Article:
COVID-19 cases in Virginia have plateaued after weeks of sustained decline. This comes as the governor eases some pandemic restrictions.    

Vaccinations are picking up speed too, but health experts urge caution as the state tries to ward off another surge.

The average number of reported daily cases in Virginia have risen nearly 8% over the past two weeks, but that’s still down significantly from the state’s mid-January peak. Virginia is recording roughly 1,400 cases each day, compared to more than 5,000 daily infections at the height of the state’s post-holiday spike.        

In the Eastern region, which includes Hampton Roads, average case counts have fallen from more than 1,500 to about 350 per day. 

Hospitalizations and deaths have also declined. There are about a third as many COVID-19 patients in the hospital now as there were in mid-January. This week hostpializations dipped below 1,000 for the first time since October. 

Public health experts are keeping an eye on the data, but they said it’s not clear whether Virginia might experience another serious spike -- like the ones seen in Europe.   

“The whole lesson of the pandemic is that when we give the chance for the virus to spread, that’s exactly what it does,” Dr. Taison Bell, a critical care and infectious disease physician at the University of Virginia. 

Bell says he’s concerned about spring break travel and about the more transmissible variants now circulating in the state. Virginia has documented nearly 150 cases of these variants, according to the CDC, but that number is likely higher because labs only perform genetic sequencing on a fraction of samples.

But at this point, Bell says, “the other wild card” is the vaccines. Roughly 15% of Virginians are fully vaccinated, and a quarter of the population has had at least one dose. It’s a question of whether vaccinations can outrun the variants, Bell says.   

“We’re kind of on this edge, and there’s a chance we might go off the cliff, or a chance we might be saved.”

Demand for vaccines in Virginia still exceeds the supply, but an increasing number of older and medically vulnerable residents -- those most likely to get seriously ill from COVID-19 -- have been vaccinated.

“There is that possibility that we may see cases rising again, but we won’t see that same spike in hospitalizations and deaths,” Bell said. He cautioned metrics are lagging indicators, typically showing up in the data several weeks after a rise in cases, so it’s not yet clear whether this will be the case.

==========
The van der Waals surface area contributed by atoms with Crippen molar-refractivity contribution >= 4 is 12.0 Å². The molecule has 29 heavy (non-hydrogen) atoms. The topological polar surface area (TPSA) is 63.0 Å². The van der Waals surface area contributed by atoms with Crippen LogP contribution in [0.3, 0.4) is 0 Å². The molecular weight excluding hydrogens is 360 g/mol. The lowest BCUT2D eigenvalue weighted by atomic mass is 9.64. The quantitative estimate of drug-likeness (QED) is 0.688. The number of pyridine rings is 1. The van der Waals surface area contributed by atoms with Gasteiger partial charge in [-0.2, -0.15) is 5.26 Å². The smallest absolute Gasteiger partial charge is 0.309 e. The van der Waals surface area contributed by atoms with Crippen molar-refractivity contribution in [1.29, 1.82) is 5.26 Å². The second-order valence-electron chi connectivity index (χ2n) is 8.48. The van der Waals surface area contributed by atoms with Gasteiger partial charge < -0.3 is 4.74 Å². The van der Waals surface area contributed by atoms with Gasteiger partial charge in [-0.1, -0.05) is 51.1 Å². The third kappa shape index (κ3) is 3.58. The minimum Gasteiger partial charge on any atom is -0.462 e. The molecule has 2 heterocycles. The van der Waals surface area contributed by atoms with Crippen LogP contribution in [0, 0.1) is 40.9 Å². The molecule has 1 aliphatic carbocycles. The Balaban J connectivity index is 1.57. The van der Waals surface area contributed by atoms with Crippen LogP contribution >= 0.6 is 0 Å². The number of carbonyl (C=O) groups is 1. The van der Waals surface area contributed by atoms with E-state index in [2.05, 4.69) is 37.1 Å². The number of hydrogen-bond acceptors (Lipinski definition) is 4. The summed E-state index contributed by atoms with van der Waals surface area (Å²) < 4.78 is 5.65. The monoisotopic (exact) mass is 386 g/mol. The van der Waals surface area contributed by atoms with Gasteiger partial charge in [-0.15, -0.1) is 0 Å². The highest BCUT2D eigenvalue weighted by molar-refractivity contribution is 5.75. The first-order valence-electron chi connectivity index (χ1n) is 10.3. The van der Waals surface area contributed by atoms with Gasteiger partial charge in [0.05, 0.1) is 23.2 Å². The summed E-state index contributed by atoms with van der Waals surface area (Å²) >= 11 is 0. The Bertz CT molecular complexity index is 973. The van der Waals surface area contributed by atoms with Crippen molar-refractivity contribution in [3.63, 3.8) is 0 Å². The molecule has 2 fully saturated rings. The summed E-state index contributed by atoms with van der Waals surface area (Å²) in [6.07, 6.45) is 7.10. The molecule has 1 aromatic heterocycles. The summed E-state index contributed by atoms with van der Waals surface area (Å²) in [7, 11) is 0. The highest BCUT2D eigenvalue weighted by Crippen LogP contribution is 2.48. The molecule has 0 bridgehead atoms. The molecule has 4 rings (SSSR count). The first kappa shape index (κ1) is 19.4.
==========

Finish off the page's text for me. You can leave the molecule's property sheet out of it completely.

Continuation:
The uptick in cases comes as Gov. Ralph Northam eases some of the restrictions he implemented late last year in response to the surging case numbers. 

Starting April 1, the limits on social gatherings will rise from 10 to 50 indoors and from 25 to 100 outdoors. That would apply to events like weddings. Capacity limits at entertainment venues and recreational sporting events will also rise. 

“We are not simply throwing the doors open,” Northam said this week. “These are measured changes.”    

Paul Brumund, the chief operating officer at the Norfolk & Virginia Beach health departments, says it is possible to safely ease restrictions, but he stressed that everyone should continue to wear masks and stay outside as much as possible if they are gathering in groups.   

“We’ve been at this for a year,” he said. “We just need to encourage them to continue those behaviors that prevent the transmission of COVID-19.” Norfolk was averaging 46 new cases per day this week, up from 35 on March 9.   

Brumund said the health department is making good progress on vaccinations and should be able to open appointments for people in Phase 1C by mid-April. The Eastern Shore is the only health district in Hampton Roads to enter 1C so far.      

Health officials are also trying to make sure the vaccine vulnerable residents, Brumund says. Some of the major obstacles to vaccine access -- particularly for older residents and low-income communities of color -- include difficulty navigating online registration systems and a lack of transportation or time to visit large vaccination sites.

About 40% of Norfolk’s population is Black, but those residents account for 66% of coronavirus hospitalizations and 30% of vaccinations where the person's race was recorded.  

Brumund says his team is working closely with community leaders, like clergy, to help people get registered. The health department and local pharmacies have also partnered with community leaders to host clinics at churches and schools.  

“We’re going into the neighborhoods in Norfolk, working with groups that have strong connections in the neighborhoods to help us identify [people] and get them into a situation -- if it’s a church or a school -- where we can set up a clinic to get them vaccinated,” he said.

“It takes a bit longer … than having a large clinic where we can push through 1,000, 2,000, 3,000 people a day,” Brumund said. 

“We can do that, but we’re not going to get the most vulnerable populations in the neighborhood.”